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Applying Lorentz transform to current 4 vector

  1. Jan 1, 2013 #1
    1. The problem statement, all variables and given/known data

    Consider an infinite line of charge with density λ per unit length lying along the z-axis. If the line of charge is stationary in frame S, use the Lorentz transform to find the current and charge densities in a frame S' which is moving with velocity v parallel to the z-axis of S.


    2. Relevant equations

    4 current defined as

    [tex] j_\mu = (J_1,J_2,J_3,c\rho) [/tex]


    3. The attempt at a solution

    In S I find

    [tex] j_\mu = (0,0,0,c\lambda) [/tex]

    then applying the Lorentz transform to find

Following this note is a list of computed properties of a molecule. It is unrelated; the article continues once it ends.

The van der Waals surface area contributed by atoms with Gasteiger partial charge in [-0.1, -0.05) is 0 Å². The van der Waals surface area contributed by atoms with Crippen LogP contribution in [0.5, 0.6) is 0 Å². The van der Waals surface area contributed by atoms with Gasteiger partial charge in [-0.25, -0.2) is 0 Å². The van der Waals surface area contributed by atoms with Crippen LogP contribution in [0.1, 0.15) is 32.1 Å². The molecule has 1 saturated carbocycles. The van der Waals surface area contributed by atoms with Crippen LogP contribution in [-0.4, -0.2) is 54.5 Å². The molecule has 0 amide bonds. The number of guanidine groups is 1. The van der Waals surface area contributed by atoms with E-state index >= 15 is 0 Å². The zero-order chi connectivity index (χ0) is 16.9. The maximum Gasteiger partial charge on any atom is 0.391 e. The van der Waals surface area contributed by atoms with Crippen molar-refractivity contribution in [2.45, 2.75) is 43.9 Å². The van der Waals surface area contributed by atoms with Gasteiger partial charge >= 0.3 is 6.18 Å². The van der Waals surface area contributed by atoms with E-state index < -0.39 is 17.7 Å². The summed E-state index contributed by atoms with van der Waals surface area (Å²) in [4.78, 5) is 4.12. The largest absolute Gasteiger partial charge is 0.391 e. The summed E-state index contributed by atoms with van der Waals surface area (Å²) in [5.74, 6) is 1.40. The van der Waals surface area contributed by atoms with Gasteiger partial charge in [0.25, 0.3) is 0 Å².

[tex] j'_\mu = (-\gamma\beta c \lambda,0,0,\gamma c \lambda) [/tex]

    in S'

    Is this correct?
     
    Last edited: Jan 1, 2013
  2. jcsd
  3. Jan 3, 2013 #2

    BruceW

    User Avatar
    Homework Helper

    Hey, welcome to physicsforums!
    It's almost correct. You have the correct answer if the charge was uniform over all space. (since you have put the constant lambda, the charge will spread the same over all space). What the question asked for was a charge distribution that is concentrated on the z axis. So which mathematical object can you use to represent this charge distribution?

    Also, usually the charge is written as the zeroth component, and the current as the other 3, but I guess it is only convention, so it doesn't really matter. It just might be confusing when you look at other people's work.
     
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